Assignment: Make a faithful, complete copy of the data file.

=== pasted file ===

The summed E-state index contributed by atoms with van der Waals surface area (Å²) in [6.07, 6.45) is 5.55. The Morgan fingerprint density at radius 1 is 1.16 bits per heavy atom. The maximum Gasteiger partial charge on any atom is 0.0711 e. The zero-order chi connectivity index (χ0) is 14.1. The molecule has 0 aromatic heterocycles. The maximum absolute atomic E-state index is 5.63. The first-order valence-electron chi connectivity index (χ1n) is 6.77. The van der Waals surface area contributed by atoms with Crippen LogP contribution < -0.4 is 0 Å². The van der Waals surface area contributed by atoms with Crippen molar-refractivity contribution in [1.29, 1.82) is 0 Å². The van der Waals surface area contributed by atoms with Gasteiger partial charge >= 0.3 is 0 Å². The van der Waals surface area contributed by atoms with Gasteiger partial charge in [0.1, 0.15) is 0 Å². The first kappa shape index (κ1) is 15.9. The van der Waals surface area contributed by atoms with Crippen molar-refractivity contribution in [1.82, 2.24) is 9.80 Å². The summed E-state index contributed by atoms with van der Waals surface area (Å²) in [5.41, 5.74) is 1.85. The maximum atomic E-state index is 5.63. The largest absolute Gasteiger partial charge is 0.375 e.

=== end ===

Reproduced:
The summed E-state index contributed by atoms with van der Waals surface area (Å²) in [6.07, 6.45) is 5.55. The Morgan fingerprint density at radius 1 is 1.16 bits per heavy atom. The maximum Gasteiger partial charge on any atom is 0.0711 e. The zero-order chi connectivity index (χ0) is 14.1. The molecule has 0 aromatic heterocycles. The maximum absolute atomic E-state index is 5.63. The first-order valence-electron chi connectivity index (χ1n) is 6.77. The van der Waals surface area contributed by atoms with Crippen LogP contribution < -0.4 is 0 Å². The van der Waals surface area contributed by atoms with Crippen molar-refractivity contribution in [1.29, 1.82) is 0 Å². The van der Waals surface area contributed by atoms with Gasteiger partial charge >= 0.3 is 0 Å². The van der Waals surface area contributed by atoms with Gasteiger partial charge in [0.1, 0.15) is 0 Å². The first kappa shape index (κ1) is 15.9. The van der Waals surface area contributed by atoms with Crippen molar-refractivity contribution in [1.82, 2.24) is 9.80 Å². The summed E-state index contributed by atoms with van der Waals surface area (Å²) in [5.41, 5.74) is 1.85. The maximum atomic E-state index is 5.63. The largest absolute Gasteiger partial charge is 0.375 e.